Dennis Drabelle is a backpacker and former contributing editor of Book World. He lives in Asheville, N.C.
You might think of Robert Moor as the Roger Angell of trail-walking. Just as Angell’s reports on specific baseball games segue effortlessly into reflections on the venerable sport itself, so Moor looks up from whatever trail he may be on to see the big picture. Which is often very big, indeed. Not only has he hiked some of the most out-of-the-way trails on the planet (in Newfoundland, Morocco and Malaysian Borneo, to name just a few). He has also taken part in a grand, ongoing effort to extend the Appalachian Trail to Greenland and even parts of Africa, on the dazzling theory that those locales hold pieces of what was once a single mountain chain — the ultra-proto Appalachians — on the supercontinent of Pangea.
In addition to hiking his tail off (among other footsore coups, he has chalked up the traditional, Georgia-to-Maine version of the Appalachian Trail), Moor prepared for writing this book, his first, in unusual ways. He herded sheep on the Navajo Reservation. He learned to fashion a working stove from Coke cans. He boned up on the writings of the 9th-century Chinese poet Han-shan, the 18th-century French naturalist Charles Bonnet and the 20th-century American engineer Vannevar Bush. While you’re catching your breath, let me assure you that Moor mixes these and other ingredients into a highly satisfying whole, neatly avoiding the pitfall of pretentiousness. “On Trails” is an engaging blend of travelogue, sociology, history and philosophy that might be summed up as a meditation on the centrality of trails to animal and human life.
Moor starts off in Newfoundland, where he goes to have a look at what are thought to be the world’s oldest trails, left some 565 million years ago by primitive creatures called Ediacarans but discovered only eight years ago along the island’s coastline. Moor’s scientific informant speculates that the fossilized Ediacaran trails memorialize the creatures’ efforts to regain perches from which they’d been dislodged by waves. “The first animals to summon the strength to venture forth,” Moor writes, “may simply have wanted to go back home.” But since a trail implies that someone other than its maker might want to follow it, Moor ultimately decides that the Ediacaran spoors don’t make the cut. Each recorded journey was self-contained — a kind of filmstrip of an animal on the go but not really a trail.
Still, refining one’s subject is a useful exercise, and Moor’s prose makes him such good company that the reader is happy to keep pace. On the way, Moor is menaced by a storm cloud that emits “a soft digestive growl,” and soon “the air [is] crazed with rain.” He writes at a high level throughout the book, almost never settling for a shopworn expression.
He’s also adept at pulling in research to support his arguments. In an early chapter on (undisputed) animal trails, for example, he summarizes an improbable and astonishing experiment:
“When researchers tasked a slime mold with connecting a series of oat clusters mirroring the location of the major population centers surrounding Tokyo, the slime mold effectively re-created the layout of the city’s railway system. Linger a moment over that fact: A single-celled organism can design a railway system just as adroitly as Japan’s top engineers.”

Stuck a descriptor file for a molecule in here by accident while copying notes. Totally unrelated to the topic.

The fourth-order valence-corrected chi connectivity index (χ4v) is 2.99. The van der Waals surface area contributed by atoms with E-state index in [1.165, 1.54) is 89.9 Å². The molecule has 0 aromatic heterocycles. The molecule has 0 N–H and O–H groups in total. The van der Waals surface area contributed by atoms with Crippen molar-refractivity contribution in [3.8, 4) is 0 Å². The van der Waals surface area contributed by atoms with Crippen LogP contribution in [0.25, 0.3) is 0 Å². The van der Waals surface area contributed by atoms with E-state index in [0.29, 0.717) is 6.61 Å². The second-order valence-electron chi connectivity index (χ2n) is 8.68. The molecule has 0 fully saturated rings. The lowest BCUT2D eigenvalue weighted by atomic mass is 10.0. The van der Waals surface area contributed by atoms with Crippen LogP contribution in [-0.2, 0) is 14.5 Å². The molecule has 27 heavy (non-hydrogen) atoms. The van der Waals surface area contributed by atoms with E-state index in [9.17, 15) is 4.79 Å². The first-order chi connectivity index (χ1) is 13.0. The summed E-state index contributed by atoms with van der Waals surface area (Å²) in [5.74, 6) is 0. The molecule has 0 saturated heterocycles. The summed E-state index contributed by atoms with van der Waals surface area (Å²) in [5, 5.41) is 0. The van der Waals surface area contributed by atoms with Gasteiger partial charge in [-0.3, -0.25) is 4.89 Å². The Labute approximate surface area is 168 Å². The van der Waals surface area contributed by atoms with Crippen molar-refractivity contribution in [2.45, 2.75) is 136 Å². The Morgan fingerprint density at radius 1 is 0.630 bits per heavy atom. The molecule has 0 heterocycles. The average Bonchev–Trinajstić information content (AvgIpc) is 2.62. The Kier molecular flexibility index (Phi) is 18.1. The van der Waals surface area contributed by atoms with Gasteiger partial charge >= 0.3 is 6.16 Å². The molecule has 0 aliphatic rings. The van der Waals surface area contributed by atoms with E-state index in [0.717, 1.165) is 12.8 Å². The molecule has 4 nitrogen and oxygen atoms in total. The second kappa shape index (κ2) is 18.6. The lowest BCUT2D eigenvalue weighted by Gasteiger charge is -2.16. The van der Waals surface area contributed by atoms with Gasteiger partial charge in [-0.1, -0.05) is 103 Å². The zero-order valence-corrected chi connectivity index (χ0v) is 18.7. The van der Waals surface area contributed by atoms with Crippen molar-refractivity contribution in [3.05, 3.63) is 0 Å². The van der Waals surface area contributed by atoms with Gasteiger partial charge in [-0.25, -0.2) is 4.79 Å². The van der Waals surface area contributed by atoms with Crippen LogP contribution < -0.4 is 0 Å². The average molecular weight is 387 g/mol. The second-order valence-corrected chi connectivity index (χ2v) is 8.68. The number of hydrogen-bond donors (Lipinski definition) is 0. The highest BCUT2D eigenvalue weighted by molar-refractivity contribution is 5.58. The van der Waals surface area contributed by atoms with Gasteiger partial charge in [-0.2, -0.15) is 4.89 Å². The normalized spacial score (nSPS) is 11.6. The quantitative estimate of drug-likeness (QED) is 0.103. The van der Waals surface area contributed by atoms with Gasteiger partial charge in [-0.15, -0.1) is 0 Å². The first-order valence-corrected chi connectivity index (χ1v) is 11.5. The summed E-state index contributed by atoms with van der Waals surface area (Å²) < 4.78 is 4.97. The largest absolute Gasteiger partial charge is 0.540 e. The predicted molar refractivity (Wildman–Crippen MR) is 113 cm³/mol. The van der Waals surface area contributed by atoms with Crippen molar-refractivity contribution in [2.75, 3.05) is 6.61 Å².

Yet he doesn’t gobble up every flashy new scientific theory. After citing such thinkers as Carl Sagan for the proposition that the development of tracking and hunting skills led to a quantum leap in human brain power, Moor expresses his own skepticism: “If tracking is a prehistoric form of physics, then gathering plants is also an early form of botany, and cooking is a precursor to chemistry.” The furthest Moor will go is to acknowledge that “hunting is an indisputably fundamental human tradition, which has shaped us in various ways.”
The book offers multiple human portraits, including the hikers with whom Moor chums around. Thru-hikers on the Appalachian Trail get nicknames for the duration, and so we meet Snuggles and Doyi, Tree Frog and Catch-Me-If-You-Can. (Moor himself was Spaceman, pronounced the normal way, not as insisted upon by the crackpot doctor on “30 Rock.”) The Appalachian Trail crowd makes periodic appearances, sometimes providing comic relief, sometimes demonstrating an affecting solidarity with one another. When Doyi announces that he’s on the verge of giving up, Snuggles, Tree Frog et al. shower him with extra food, along with tips for slimming down his punishingly heavy pack.
“ ‘If you want to finish [the trail], we’ll do whatever we have to in order to get you there,’ Tree Frog said.
“Doyi thought for a moment. He made a small, pained smile.
“ ‘I do,’ he said, firmly.”
Moor’s one misstep (if you will) has to do with one of these fellow marathon hikers, a legendary trail denizen known as Nimblewill Nomad. Legendary he may be — he dines out on the tale of having had all his toenails surgically removed to avoid infection. But interesting he is not, and he clutters up the book’s lengthy epilogue with subpar folk wisdom.
As for Moor, I’ll remember him not as the erudite quoter of Han-shan and Nietzsche on the same page, but as the thoughtful stylist who turns out sentences as simple and eloquent as this: “As they do for ants and elephants, [sheep] trails function as a form of external memory.”
By Robert Moor
Simon & Schuster.
340 pp. $25